Mike Blackman #ISE20Years interview - part 10: Technology Zones and show content

Mike Blackman #ISE20Years interview - part 10: Technology Zones and show content
In the final part of this special interview marking 20 years of ISE, Integrated Systems Events Managing Director Mike Blackman discusses how, and why, the content of the show has changed over time.

Technology ZonesWhen did Technology Zones first appear on the show floor?

When we started ISE, the idea was just to mix everything up because it makes people find things they may not be looking for. And when you only have 120 or a couple of hundred exhibitors, that's quite easy. But then the show started to grow.

The other thing that came about was that many companies would say, “I don't want to be next to my competitors,” but then they’d say, “I need to be near that company”. So we started to see that a lot of those companies who were competitive wanted to be in clusters anyway.
I think it was 2008 when we decided on the Technology Zones. Everything was still mixed when we came back to Amsterdam in 2007. But we were starting to say, “OK, how do we focus? How do we create growth in the other halls, and make it work to everyone's advantage?”

And you've added to those gradually over the years. How do you decide that the time is right to create a new zone?

Most of that is down to discussions with the marketplace, talking to exhibitors.

We see growth and clusters of potential companies making something big enough to be important.

And it’s something which our exhibitors are very keen to have as well. They want to be clustered together. The biggest companies – like Samsung and Crestron – you could put anywhere on the show floor and they’ll attract an audience. Other companies with complementary products and solutions will find the benefit of being near the big fish. And in turn, the big fish get feeder attendees coming in from the smaller companies as well. So there are benefits for everyone.

"ISE is too big for everyone to see in one day or a couple of days, and we felt we needed to help our attendees"

The second thing is the audience we're trying to attract. ISE is too big for everyone to see in one day or a couple of days, and we felt we needed to help our attendees. So the goal was to say, focus on the things which are the most important to you first and then take time to look at everything else. And for that it was better to try and cluster the technologies to make it easier for our attendees.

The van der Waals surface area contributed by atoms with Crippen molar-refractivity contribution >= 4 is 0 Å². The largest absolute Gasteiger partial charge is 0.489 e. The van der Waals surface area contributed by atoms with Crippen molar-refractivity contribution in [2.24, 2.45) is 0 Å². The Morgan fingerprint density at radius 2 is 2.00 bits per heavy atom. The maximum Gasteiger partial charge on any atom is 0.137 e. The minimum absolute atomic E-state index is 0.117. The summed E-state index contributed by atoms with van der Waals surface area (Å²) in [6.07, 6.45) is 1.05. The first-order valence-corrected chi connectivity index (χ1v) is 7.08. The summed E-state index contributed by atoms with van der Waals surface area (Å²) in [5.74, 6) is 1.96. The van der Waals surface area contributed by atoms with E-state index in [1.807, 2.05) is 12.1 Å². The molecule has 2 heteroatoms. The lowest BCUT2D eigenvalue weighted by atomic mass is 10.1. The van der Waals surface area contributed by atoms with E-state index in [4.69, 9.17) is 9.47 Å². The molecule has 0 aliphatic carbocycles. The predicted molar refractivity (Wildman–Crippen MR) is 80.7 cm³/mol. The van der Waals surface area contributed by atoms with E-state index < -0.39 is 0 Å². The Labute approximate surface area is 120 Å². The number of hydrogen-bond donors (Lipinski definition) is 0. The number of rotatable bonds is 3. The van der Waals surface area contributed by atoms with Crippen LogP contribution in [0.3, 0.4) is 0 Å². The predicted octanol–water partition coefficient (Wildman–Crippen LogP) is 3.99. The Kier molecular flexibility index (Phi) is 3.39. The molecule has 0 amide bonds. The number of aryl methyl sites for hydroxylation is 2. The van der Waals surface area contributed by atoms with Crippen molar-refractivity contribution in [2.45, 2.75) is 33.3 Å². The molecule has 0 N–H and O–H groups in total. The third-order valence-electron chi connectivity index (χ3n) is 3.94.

So we tend to look first and say, “OK, what are the areas that are growing within our industry?” The new one we launched last year was content production; that's been a growing area within ISE for a number of years but not something we saw as strong enough until then.

And then last year we saw a big boom because of a transition in the industry – we're seeing LED walls being used more and more for content creation and films. And there were some major things that happened in the last couple of years, like The Mandalorian where virtual studios became one of the major pushes. So as a result, those people who were looking at creating content, saw AV as being much, much more relevant than they did.

For a number of years, ISE has presented pay-to-attend conferences as well as free-to-attend keynotes and presentations. What's the philosophy behind that?

The keynotes we see as audience attraction, we're always looking for interesting thought leaders, people who have got something to say that can give a lot of interest generally across the industry.

One description I always use: ISE is like a publication, and there's advertising and editorial as part of every publication. The exhibitors are controlling the advertising; we can't tell them what they do with their booths. But as the organisers we have a responsibility to create neutral editorial content, things which are not selling to our attendees but giving them more information and background on the industry; and part of that is good, interesting stories that are relevant for them. That's where our keynotes and quite a lot of our presentations come in.

The other parts are thought leadership to help them understand what's going on. And again, this comes back to what we're trying to achieve as a show. It's not just reflecting what's going on, but something that will help companies develop what they do for the future of their business, and also help exhibitors to develop products and solutions that the industry wants.

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